Dispelling Vaccination Myths
Although religious beliefs may explain why some parents avoid immunization, misconceptions about the vaccines are driving the decision in many more families. Among the most common myths about vaccination are:
- The belief that childhood diseases are now rare, so immunizing against them is redundant. However, the microbes that cause the diseases we vaccinate against still exist, so to keep it that way we must keep vaccination rates high.
- The belief there are health risks associated with vaccination. Serious side-effects scarcely occur following immunization and the risks of not vaccinating far outweigh the tiny chance of an adverse reaction. For instance, the DTaP vaccine was once linked to sudden infant death syndrome, which has been disproved, but if we do not vaccinate our children it is estimated that there would be a 71 times as many cases of whooping cough and 4 times as many deaths from the disease in the US(4). The link between the MMR vaccine and autism has also been proved invalid, while the risk of contracting measles if unvaccinated is very real(5).
- Multiple vaccines such as MMR and DTaP strain a child’s immune system, but in reality they are exposed to many more particles that stimulate their immune system on a daily basis.
Consequences of Not Vaccinating Your Child
Although children and adults can make a full recovery from illnesses such as measles, mumps and whooping cough, this is not always the case, as all are linked to complications and whooping cough used to be the number one cause of death among children in the US. For example, in close to 10% of measles cases, a severe ear infection develops and there is a 0.1% risk of pneumonia and seizures, and in a small number of cases the disease is fatal(6). Measles also carries an extra risk to unborn babies, as if pregnant women are exposed to the infection, miscarriage, stillbirth, premature delivery and low birth weight are all possible outcomes. Meanwhile, mumps may rarely lead to male infertility, meningitis, deafness and other problems affecting the nervous system(7). Not all these problems are immediately obvious and may only show years later or following routine lab tests(8).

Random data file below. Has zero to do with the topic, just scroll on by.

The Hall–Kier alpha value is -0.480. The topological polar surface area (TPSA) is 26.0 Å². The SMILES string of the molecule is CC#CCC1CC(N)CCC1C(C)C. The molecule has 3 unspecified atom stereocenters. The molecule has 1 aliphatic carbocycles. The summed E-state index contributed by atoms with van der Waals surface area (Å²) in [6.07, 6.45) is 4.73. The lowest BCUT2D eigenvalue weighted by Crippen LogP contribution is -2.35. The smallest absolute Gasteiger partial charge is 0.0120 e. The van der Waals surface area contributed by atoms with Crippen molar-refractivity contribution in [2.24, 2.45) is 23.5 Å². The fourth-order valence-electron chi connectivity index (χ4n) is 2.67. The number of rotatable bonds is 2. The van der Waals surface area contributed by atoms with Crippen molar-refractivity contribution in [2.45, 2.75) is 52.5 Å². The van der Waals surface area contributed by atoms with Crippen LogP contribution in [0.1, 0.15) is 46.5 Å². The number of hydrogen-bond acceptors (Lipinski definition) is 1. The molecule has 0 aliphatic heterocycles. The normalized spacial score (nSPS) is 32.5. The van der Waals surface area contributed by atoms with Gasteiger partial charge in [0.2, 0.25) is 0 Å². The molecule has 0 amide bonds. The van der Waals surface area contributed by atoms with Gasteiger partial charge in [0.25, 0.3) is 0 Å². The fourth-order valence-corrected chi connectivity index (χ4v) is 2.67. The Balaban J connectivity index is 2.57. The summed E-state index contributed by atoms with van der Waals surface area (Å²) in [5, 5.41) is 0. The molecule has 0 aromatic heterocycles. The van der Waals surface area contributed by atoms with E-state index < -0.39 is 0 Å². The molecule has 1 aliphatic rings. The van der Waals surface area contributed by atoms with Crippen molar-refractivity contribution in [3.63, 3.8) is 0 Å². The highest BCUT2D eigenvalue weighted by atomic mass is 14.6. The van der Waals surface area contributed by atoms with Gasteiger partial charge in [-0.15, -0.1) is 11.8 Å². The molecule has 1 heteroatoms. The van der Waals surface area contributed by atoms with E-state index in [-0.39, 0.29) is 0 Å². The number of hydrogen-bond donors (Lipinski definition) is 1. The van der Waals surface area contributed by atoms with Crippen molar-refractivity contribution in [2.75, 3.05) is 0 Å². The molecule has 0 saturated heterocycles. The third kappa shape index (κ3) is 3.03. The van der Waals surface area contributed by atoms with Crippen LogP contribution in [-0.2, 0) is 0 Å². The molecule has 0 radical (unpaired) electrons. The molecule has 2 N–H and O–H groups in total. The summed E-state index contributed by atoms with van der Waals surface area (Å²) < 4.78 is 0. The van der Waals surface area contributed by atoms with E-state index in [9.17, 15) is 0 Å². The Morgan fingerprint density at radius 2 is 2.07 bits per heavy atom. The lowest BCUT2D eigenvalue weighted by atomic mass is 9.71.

However, it isn’t just the health consequences you face from not vaccinating your children. You may not be aware, but vaccination mandates exist for children attending school in all states(9). While there is some state to state variation in this, they broadly follow the CDCs vaccination schedule, though nearly all states allow exemption on grounds of religious belief and now more are allowing this for personal beliefs as well. It is increasingly the case that day care facilities and after school clubs also expect children to be vaccinated, and your kids will additionally face travel restrictions, as they will not meet the entry requirements for certain countries overseas. What may come as the biggest surprise though is that some doctors are now refusing to treat unvaccinated children, as they regard them as a hazard to other vulnerable patients waiting for care(10).
- 1. “National, state and selected local area vaccination coverage among children aged 19 to 35 months – United States 2013,” CDC, accessed September 15 2014
- 2. “Resurgence of vaccine-preventable childhood diseases,” Center for Health Security, accessed September 15 2014
- 3. “Childhood vaccination: protecting the herd,” University of Minnesota, accessed September 15 2014
- 4. “Six common misconceptions about vaccination,” WHO, accessed September 15 2014
- 5. “MMR vaccine and autism,” American Academy of Pediatrics, accessed September 15 2014
- 6 “Measles,” University of Maryland Medical Center, accessed September 15 2014
- 7. “Mumps,” University of Illinois, accessed September 15 2014
- 8. “Blood sample analysis,” KwikMed, accessed September 15 2014
- 9. “Mandatory vaccinations: precedent and laws,” Congressional Research Service, accessed September 15 2014
- 10. “Some doctors refuse to treat kids who have not been immunized,” Kaiser Health News, accessed September 15 2014